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France’s presidential election campaign has been overshadowed by allegations of corruption and bouts of political infighting. But behind the sound and fury, there are big policy differences between the main contestants who are offering radically different visions for their country.
The “traditional” party candidates on the centre-right and centre-left are quite hardline by recent standards. François Fillon, for the Republicans, portrays himself as a French Thatcherite with conservative Catholic values. Benoît Hamon, for the socialists, has ideas for addressing the “myth of infinite economic growth”.
The two “insurgent” candidates in many ways defy left-right categorisation. Far-right leader Marine Le Pen is running on a populist, anti-immigration platform but has spurned economic liberalism in favour of the protective state. Emmanuel Macron, the independent centrist, borrows from the left on issues of social protection but his pro-business platform falls well to the right of socialist orthodoxy.
Jean-Luc Mélenchon, the far-left anti-austerity candidate, claims to be true to France’s revolutionary tradition.
Here is where the runners and riders stand on the main issues:
Ms Le Pen — a fierce critic of austerity — has pledged to cut taxes for households and increase welfare benefits for the working class. Those measures would be paid for, she says, by savings from reduced immigration and withdrawal from the EU. She has also said she would get France’s central bank to print more money to bring down the country’s debt.
In contrast, Mr Fillon has proposed cutting spending — €100bn in savings over five years — and slashing half a million public sector jobs. But he would also lower taxes for businesses and individuals, partly funded by an increase in VAT but also by higher borrowing temporarily.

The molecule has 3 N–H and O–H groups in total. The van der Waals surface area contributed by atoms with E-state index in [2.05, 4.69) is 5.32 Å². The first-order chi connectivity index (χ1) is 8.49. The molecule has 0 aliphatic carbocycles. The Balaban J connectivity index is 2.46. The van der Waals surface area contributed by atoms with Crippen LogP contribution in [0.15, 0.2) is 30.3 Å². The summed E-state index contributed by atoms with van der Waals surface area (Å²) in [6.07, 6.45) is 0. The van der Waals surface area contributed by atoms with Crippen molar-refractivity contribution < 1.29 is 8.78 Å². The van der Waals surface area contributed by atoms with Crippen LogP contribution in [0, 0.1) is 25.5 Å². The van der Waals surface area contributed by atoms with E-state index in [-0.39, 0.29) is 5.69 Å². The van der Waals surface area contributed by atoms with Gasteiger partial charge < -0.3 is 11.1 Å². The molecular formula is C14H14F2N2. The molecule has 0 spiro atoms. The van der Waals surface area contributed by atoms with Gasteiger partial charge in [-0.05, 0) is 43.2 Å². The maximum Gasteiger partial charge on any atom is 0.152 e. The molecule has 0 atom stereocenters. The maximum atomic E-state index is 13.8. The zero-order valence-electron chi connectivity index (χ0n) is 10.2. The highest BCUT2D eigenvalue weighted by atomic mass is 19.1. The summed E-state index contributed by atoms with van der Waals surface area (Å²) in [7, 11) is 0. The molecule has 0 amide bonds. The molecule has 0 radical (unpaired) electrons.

Mr Macron advocates a Nordic-style economic model for France, mixing more moderate spending cuts of €60bn over five years with a €50bn stimulus package over the same period, lower taxes and an extension of the welfare state. He says he could still keep France’s deficit below the EU’s 3 per cent limit and would cut 50,000 state jobs.
Mr Hamon and Mr Mélenchon would both loosen the government’s purse strings considerably. Mr Hamon wants to roll out a monthly basic income of €750 a month to all citizens and bolster public services — hiring more teachers and medical staff. He would increase public spending by €71bn a year by 2022, funded by higher taxes on business and the wealthy. He has also proposed taxing robots. Mr Mélenchon would increase spending by more than €250bn a year and raise public sector wages, financed through higher taxes and taking on more debt.
Ms Le Pen’s promise to ditch the euro if she wins the election — together with her threat of a referendum on a “Frexit” from the EU if she is unable to renegotiate its rules on border-free travel and budget contributions — has already worried investors.
Mr Fillon is calling for more integration but on an intergovernmental basis, such as the creation of a eurozone government of national leaders operating outside the Brussels institutions, and the renegotiation of the Schengen agreement on borderless travel.
Greater co-operation within the EU — on fiscal, environmental and social regulation — is a central pillar of Mr Macron’s agenda. “We need to believe in Europe, love Europe, breathe Europe,” he told a recent campaign rally. Mr Hamon has urged a similar approach, even calling for a European minimum wage. But leftist Mr Mélenchon wants a complete renegotiation of European treaties. Failing that, his “plan B” would be to quit the EU altogether.
Nativism and “national preference” lie at the heart of Ms Le Pen’s campaign. Not only has she pledged to introduce a quota to cut immigration by 80 per cent to 10,000 people a year, she has also promised an extra tax on employers hiring foreigners and making it harder to acquire French citizenship. Mr Fillon, too, wants to reduce immigration “to a strict minimum” by adopting annual immigration quotas in parliament and restricting immigrants’ rights to benefits.